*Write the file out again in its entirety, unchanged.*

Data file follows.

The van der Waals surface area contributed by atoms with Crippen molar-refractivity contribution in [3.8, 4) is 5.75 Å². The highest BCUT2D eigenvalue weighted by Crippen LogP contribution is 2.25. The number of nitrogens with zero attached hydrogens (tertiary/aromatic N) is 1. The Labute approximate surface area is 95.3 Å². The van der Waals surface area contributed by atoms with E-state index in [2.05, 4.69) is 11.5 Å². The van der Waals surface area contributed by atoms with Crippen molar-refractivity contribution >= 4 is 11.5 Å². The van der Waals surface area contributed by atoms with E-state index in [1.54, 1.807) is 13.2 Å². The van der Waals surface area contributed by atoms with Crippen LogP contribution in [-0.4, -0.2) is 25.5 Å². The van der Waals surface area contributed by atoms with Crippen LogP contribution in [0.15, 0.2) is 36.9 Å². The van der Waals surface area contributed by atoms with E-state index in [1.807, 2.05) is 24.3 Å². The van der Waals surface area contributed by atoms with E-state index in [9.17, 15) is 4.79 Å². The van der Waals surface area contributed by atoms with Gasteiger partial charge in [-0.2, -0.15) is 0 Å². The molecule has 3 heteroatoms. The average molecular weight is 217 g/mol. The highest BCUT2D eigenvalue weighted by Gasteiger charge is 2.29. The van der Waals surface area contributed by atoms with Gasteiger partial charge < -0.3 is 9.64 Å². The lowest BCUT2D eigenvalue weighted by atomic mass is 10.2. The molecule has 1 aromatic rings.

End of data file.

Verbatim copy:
The van der Waals surface area contributed by atoms with Crippen molar-refractivity contribution in [3.8, 4) is 5.75 Å². The highest BCUT2D eigenvalue weighted by Crippen LogP contribution is 2.25. The number of nitrogens with zero attached hydrogens (tertiary/aromatic N) is 1. The Labute approximate surface area is 95.3 Å². The van der Waals surface area contributed by atoms with E-state index in [2.05, 4.69) is 11.5 Å². The van der Waals surface area contributed by atoms with Crippen molar-refractivity contribution >= 4 is 11.5 Å². The van der Waals surface area contributed by atoms with E-state index in [1.54, 1.807) is 13.2 Å². The van der Waals surface area contributed by atoms with Crippen LogP contribution in [-0.4, -0.2) is 25.5 Å². The van der Waals surface area contributed by atoms with Crippen LogP contribution in [0.15, 0.2) is 36.9 Å². The van der Waals surface area contributed by atoms with E-state index in [1.807, 2.05) is 24.3 Å². The van der Waals surface area contributed by atoms with E-state index in [9.17, 15) is 4.79 Å². The van der Waals surface area contributed by atoms with Gasteiger partial charge in [-0.2, -0.15) is 0 Å². The molecule has 3 heteroatoms. The average molecular weight is 217 g/mol. The highest BCUT2D eigenvalue weighted by Gasteiger charge is 2.29. The van der Waals surface area contributed by atoms with Gasteiger partial charge < -0.3 is 9.64 Å². The lowest BCUT2D eigenvalue weighted by atomic mass is 10.2. The molecule has 1 aromatic rings.